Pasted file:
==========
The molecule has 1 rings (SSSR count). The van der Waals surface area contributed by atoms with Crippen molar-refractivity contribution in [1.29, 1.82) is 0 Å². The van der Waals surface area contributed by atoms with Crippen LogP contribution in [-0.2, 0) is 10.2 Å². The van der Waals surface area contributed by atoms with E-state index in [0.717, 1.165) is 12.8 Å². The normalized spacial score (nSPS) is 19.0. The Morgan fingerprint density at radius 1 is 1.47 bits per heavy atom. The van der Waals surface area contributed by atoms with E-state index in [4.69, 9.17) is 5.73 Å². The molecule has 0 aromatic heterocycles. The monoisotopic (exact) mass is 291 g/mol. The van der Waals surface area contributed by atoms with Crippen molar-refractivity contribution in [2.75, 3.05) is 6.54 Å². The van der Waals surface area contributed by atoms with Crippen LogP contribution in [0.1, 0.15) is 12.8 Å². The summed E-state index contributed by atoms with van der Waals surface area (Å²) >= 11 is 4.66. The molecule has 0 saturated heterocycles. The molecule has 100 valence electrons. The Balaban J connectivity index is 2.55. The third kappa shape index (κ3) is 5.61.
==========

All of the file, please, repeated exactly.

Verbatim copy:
The molecule has 1 rings (SSSR count). The van der Waals surface area contributed by atoms with Crippen molar-refractivity contribution in [1.29, 1.82) is 0 Å². The van der Waals surface area contributed by atoms with Crippen LogP contribution in [-0.2, 0) is 10.2 Å². The van der Waals surface area contributed by atoms with E-state index in [0.717, 1.165) is 12.8 Å². The normalized spacial score (nSPS) is 19.0. The Morgan fingerprint density at radius 1 is 1.47 bits per heavy atom. The van der Waals surface area contributed by atoms with E-state index in [4.69, 9.17) is 5.73 Å². The molecule has 0 aromatic heterocycles. The monoisotopic (exact) mass is 291 g/mol. The van der Waals surface area contributed by atoms with Crippen molar-refractivity contribution in [2.75, 3.05) is 6.54 Å². The van der Waals surface area contributed by atoms with Crippen LogP contribution in [0.1, 0.15) is 12.8 Å². The summed E-state index contributed by atoms with van der Waals surface area (Å²) >= 11 is 4.66. The molecule has 0 saturated heterocycles. The molecule has 100 valence electrons. The Balaban J connectivity index is 2.55. The third kappa shape index (κ3) is 5.61.